Coronavirus Stories

I serve meals to people who don’t have a home

Haley House staff member, Maya Ellis, shares how the coronavirus has impacted the soup kitchen and its vulnerable population.

Haley House Bakery Cafe. Haley House Bakery Cafe

Coronavirus is affecting everyday life — even for those who have not been infected. We are sharing stories of its impact on local people. To share your own, please submit this form or email us at [email protected]

This story was told by Maya Ellis of Roxbury, and has been transcribed and edited from a conversation with Madelaine Millar.

My name is Maya Ellis, I’m 24-years-old, and I’m a live-in staff member at the Haley House. The Haley House started as a soup kitchen, and it has expanded a lot over the years to include services like long-term affordable housing and a social enterprise bakery and cafe. The full-time staff all live together in the same building where we provide services, and are responsible for running the frontline work.

Haley House soup kitchen is all about community. On a normal day, we’re open from 5:30 to 9 a.m. and a lot of people come for that whole time. They sit there for hours and chat with their friends. We have an afternoon meal too, on Tuesdays, Thursdays, and Sundays. Usually in the morning we serve between 80 and 100 people, and in the afternoon, between 40 and 60.


With the outbreak of the pandemic, we’re doing only takeout meals. The mood is definitely more somber. Right now we are serving about the same amount of people, but I kind of anticipate that things will pick up. I feel really concerned for our guests. I think once coronavirus starts to spread in the homeless community it’s going to be really bad. Shelters are doing the best they can to keep people safe and healthy, but this is an immunocompromised, at-risk population. The places that they normally go for respite are all closed down. A big issue is that all the public bathrooms are closing, so people can’t wash their hands.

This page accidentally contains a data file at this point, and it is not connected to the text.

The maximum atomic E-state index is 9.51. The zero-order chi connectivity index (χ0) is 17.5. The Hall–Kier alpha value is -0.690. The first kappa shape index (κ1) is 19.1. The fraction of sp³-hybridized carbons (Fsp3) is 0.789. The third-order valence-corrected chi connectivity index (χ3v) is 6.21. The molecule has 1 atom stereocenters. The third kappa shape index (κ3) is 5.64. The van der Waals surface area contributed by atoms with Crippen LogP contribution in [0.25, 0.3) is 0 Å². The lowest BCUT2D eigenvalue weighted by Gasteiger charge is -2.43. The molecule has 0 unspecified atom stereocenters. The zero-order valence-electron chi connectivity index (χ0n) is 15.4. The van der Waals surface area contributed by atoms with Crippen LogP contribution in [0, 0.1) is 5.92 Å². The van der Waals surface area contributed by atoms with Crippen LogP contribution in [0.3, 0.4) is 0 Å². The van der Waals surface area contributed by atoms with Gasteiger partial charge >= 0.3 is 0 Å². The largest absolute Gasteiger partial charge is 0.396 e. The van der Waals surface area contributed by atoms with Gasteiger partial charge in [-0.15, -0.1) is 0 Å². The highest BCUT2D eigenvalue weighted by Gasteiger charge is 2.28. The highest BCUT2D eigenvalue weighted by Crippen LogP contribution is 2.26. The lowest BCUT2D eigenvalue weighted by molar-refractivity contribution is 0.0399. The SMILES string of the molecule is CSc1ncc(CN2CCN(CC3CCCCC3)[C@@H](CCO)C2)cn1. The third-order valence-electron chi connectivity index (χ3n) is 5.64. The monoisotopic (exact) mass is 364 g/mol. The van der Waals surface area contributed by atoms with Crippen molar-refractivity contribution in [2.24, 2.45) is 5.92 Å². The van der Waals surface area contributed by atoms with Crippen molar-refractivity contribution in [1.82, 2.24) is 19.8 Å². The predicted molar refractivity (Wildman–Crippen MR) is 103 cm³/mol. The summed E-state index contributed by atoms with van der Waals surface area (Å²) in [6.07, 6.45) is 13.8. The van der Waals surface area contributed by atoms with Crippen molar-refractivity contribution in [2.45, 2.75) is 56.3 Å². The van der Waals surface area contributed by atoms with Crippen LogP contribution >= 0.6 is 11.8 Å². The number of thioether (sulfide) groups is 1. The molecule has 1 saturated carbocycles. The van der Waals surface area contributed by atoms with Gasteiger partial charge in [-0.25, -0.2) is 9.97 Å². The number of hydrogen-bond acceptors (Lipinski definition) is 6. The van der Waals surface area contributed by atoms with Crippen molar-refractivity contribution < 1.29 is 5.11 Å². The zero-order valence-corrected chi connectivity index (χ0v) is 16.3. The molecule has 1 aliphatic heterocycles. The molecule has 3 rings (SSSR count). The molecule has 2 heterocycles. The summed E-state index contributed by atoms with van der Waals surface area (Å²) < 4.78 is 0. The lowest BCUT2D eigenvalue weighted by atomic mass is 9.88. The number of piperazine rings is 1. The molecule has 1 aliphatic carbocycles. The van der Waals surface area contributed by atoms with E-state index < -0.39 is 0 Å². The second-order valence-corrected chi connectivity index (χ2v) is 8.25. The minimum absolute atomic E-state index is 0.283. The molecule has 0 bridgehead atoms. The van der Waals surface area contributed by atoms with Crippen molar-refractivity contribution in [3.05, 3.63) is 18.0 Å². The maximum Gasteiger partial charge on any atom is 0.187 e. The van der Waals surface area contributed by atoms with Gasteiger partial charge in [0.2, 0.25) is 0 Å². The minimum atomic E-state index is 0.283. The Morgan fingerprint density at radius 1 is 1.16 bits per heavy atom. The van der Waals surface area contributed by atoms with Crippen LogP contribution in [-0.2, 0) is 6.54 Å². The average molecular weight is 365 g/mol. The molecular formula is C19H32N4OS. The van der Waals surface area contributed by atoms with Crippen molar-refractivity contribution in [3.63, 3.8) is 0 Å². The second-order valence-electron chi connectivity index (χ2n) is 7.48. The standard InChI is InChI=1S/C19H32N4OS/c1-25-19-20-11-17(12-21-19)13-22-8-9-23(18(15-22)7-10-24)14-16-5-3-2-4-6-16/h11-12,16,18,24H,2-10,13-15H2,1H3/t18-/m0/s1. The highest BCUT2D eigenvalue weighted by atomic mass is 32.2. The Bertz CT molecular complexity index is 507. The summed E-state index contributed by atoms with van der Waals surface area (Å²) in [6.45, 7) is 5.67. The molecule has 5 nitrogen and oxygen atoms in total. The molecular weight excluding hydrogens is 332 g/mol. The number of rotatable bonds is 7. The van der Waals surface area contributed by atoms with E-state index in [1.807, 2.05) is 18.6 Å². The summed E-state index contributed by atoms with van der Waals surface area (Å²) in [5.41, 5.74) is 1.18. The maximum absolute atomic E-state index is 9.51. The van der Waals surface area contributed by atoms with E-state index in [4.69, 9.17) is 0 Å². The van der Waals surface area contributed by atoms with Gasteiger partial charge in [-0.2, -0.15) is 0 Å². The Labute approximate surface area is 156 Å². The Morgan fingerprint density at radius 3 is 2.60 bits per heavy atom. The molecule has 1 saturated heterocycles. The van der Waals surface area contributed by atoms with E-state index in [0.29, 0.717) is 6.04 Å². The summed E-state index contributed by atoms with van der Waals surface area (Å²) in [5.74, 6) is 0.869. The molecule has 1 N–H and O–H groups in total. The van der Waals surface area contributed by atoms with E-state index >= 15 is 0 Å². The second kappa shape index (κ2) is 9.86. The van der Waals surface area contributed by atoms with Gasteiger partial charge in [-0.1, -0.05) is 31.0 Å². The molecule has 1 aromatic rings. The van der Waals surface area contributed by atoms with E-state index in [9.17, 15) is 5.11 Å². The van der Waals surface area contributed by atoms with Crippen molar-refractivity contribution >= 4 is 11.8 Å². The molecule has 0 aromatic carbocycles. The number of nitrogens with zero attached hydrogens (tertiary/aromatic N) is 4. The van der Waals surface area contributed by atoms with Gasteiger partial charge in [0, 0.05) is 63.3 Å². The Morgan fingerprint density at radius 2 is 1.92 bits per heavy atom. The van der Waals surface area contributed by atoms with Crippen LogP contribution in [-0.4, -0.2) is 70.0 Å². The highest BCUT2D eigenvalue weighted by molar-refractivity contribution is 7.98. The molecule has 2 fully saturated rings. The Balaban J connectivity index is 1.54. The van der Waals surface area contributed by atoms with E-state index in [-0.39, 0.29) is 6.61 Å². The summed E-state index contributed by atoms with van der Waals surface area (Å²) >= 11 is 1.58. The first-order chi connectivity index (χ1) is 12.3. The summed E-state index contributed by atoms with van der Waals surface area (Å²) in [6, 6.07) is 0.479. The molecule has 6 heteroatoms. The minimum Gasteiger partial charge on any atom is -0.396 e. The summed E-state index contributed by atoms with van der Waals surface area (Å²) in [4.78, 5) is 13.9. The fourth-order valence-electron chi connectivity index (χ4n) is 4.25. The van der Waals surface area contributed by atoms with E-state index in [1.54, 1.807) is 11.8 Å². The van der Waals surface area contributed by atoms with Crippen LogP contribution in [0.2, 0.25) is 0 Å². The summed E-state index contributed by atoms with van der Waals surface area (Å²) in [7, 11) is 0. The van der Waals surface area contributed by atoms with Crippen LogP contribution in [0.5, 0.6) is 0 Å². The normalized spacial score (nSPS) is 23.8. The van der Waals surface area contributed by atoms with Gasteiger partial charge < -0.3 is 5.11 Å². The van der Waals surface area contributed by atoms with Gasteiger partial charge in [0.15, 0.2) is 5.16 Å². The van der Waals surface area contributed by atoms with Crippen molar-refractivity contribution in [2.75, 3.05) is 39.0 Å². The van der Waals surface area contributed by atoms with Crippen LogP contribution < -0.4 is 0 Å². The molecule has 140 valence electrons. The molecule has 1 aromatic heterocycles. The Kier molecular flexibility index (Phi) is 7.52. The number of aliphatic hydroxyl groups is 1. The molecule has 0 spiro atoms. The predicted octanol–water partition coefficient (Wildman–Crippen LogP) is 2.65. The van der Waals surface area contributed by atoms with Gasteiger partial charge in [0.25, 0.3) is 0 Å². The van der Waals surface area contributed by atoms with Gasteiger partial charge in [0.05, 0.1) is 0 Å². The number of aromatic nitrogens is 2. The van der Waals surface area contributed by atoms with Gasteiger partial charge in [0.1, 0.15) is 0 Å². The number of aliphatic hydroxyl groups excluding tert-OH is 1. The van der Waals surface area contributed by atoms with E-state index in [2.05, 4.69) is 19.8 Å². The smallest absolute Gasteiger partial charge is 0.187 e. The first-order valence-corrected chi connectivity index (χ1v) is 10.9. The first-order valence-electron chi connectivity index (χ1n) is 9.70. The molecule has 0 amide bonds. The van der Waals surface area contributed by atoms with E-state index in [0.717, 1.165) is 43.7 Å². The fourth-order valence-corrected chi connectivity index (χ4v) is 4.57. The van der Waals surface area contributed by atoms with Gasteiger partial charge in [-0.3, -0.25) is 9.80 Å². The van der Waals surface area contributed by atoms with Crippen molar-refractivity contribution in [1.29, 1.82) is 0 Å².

To reduce the risk of exposure, we don’t have any volunteers at this time, it’s just the staff. We’re sanitizing our house and our soup kitchen a couple times a day. We’re packing everything into bags and passing it across a six foot barrier, and we’re trying to get people to line up six feet apart, only letting people come inside one at a time. We don’t have any hand sanitizer right now, and we can’t let people use the bathroom because it’s too much contamination. It feels terrible to have people come inside to get a meal and not give them a way to clean their hands. If people have extra hand sanitizer around, please consider dropping it off to us at 23 Dartmouth St.


What feels so much scarier to me is to know how great the need is, and also to have so much uncertainty about how great it might become. We don’t know how long this is going to last or how comprehensive government support is going to be.

This is what it means to be a vulnerable population. If you do have resources, please give to Boston Healthcare for the Homeless, Rosie’s Place, Haley House — give to your favorite organization. There’s such a lack of resources right now. If you have the ability, stay inside and be cautious. Some people don’t have that option. And to folks who are struggling right now, who don’t have access to food, who don’t have access to a safe place, we are doing our best. We have people’s backs, we’re trying, and we really care. 


Readers can support Haley House by contributing to its emergency fund, purchasing gift cards, or donating non-perishable foods and hand sanitizer.


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